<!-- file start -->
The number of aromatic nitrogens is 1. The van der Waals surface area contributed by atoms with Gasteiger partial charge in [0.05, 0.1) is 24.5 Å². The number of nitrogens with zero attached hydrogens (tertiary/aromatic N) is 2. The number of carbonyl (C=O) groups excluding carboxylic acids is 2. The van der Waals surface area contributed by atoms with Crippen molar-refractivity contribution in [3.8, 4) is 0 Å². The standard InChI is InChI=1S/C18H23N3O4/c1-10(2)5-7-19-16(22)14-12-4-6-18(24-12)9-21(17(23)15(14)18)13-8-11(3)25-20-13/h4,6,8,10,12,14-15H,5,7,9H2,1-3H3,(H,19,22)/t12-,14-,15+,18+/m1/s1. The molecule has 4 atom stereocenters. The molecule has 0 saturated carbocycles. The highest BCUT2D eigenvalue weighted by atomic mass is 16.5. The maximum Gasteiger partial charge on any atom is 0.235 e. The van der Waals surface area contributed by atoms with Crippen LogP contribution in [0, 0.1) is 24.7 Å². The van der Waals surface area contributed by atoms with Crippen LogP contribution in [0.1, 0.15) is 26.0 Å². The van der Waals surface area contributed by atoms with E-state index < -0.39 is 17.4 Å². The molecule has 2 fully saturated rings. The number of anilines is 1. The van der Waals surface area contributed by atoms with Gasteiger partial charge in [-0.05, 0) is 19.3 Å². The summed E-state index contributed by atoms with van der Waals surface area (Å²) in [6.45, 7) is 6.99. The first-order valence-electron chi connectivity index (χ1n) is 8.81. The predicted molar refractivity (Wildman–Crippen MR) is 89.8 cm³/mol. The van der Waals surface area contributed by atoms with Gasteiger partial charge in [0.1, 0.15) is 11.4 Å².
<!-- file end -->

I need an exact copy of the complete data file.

The number of aromatic nitrogens is 1. The van der Waals surface area contributed by atoms with Gasteiger partial charge in [0.05, 0.1) is 24.5 Å². The number of nitrogens with zero attached hydrogens (tertiary/aromatic N) is 2. The number of carbonyl (C=O) groups excluding carboxylic acids is 2. The van der Waals surface area contributed by atoms with Crippen molar-refractivity contribution in [3.8, 4) is 0 Å². The standard InChI is InChI=1S/C18H23N3O4/c1-10(2)5-7-19-16(22)14-12-4-6-18(24-12)9-21(17(23)15(14)18)13-8-11(3)25-20-13/h4,6,8,10,12,14-15H,5,7,9H2,1-3H3,(H,19,22)/t12-,14-,15+,18+/m1/s1. The molecule has 4 atom stereocenters. The molecule has 0 saturated carbocycles. The highest BCUT2D eigenvalue weighted by atomic mass is 16.5. The maximum Gasteiger partial charge on any atom is 0.235 e. The van der Waals surface area contributed by atoms with Crippen LogP contribution in [0, 0.1) is 24.7 Å². The van der Waals surface area contributed by atoms with Crippen LogP contribution in [0.1, 0.15) is 26.0 Å². The van der Waals surface area contributed by atoms with E-state index < -0.39 is 17.4 Å². The molecule has 2 fully saturated rings. The number of anilines is 1. The van der Waals surface area contributed by atoms with Gasteiger partial charge in [-0.05, 0) is 19.3 Å². The summed E-state index contributed by atoms with van der Waals surface area (Å²) in [6.45, 7) is 6.99. The first-order valence-electron chi connectivity index (χ1n) is 8.81. The predicted molar refractivity (Wildman–Crippen MR) is 89.8 cm³/mol. The van der Waals surface area contributed by atoms with Gasteiger partial charge in [0.1, 0.15) is 11.4 Å².